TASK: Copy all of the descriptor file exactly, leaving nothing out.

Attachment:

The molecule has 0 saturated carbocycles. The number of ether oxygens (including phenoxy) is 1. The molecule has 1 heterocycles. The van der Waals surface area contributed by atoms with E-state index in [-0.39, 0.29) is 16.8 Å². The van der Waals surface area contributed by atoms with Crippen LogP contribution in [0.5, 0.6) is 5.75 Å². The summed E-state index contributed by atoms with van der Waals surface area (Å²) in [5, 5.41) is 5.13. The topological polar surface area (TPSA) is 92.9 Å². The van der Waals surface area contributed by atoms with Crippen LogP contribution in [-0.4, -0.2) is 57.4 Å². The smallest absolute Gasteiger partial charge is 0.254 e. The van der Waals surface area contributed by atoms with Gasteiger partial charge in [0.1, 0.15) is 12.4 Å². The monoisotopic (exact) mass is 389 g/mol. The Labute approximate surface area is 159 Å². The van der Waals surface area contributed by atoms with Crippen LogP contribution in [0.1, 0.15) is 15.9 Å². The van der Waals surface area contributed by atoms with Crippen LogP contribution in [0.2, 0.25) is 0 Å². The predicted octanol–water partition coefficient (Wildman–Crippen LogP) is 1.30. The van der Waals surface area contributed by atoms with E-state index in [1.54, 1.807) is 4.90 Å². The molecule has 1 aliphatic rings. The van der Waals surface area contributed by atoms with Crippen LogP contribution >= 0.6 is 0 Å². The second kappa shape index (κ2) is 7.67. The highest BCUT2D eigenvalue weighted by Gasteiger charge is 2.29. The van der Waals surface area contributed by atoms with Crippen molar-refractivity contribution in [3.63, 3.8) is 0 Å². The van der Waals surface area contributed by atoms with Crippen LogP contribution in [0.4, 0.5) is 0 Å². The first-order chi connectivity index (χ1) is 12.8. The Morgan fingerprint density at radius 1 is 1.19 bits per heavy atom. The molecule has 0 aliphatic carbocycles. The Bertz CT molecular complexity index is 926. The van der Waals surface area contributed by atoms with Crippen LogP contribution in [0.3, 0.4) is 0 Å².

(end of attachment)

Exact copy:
The molecule has 0 saturated carbocycles. The number of ether oxygens (including phenoxy) is 1. The molecule has 1 heterocycles. The van der Waals surface area contributed by atoms with E-state index in [-0.39, 0.29) is 16.8 Å². The van der Waals surface area contributed by atoms with Crippen LogP contribution in [0.5, 0.6) is 5.75 Å². The summed E-state index contributed by atoms with van der Waals surface area (Å²) in [5, 5.41) is 5.13. The topological polar surface area (TPSA) is 92.9 Å². The van der Waals surface area contributed by atoms with Crippen LogP contribution in [-0.4, -0.2) is 57.4 Å². The smallest absolute Gasteiger partial charge is 0.254 e. The van der Waals surface area contributed by atoms with Gasteiger partial charge in [0.1, 0.15) is 12.4 Å². The monoisotopic (exact) mass is 389 g/mol. The Labute approximate surface area is 159 Å². The van der Waals surface area contributed by atoms with Crippen LogP contribution in [0.1, 0.15) is 15.9 Å². The van der Waals surface area contributed by atoms with Crippen LogP contribution in [0.2, 0.25) is 0 Å². The predicted octanol–water partition coefficient (Wildman–Crippen LogP) is 1.30. The van der Waals surface area contributed by atoms with E-state index in [1.54, 1.807) is 4.90 Å². The molecule has 1 aliphatic rings. The van der Waals surface area contributed by atoms with Crippen LogP contribution >= 0.6 is 0 Å². The second kappa shape index (κ2) is 7.67. The highest BCUT2D eigenvalue weighted by Gasteiger charge is 2.29. The van der Waals surface area contributed by atoms with Crippen molar-refractivity contribution in [3.63, 3.8) is 0 Å². The van der Waals surface area contributed by atoms with Crippen LogP contribution in [0.4, 0.5) is 0 Å². The first-order chi connectivity index (χ1) is 12.8. The Morgan fingerprint density at radius 1 is 1.19 bits per heavy atom. The molecule has 0 aliphatic carbocycles. The Bertz CT molecular complexity index is 926. The van der Waals surface area contributed by atoms with Crippen LogP contribution in [0.3, 0.4) is 0 Å².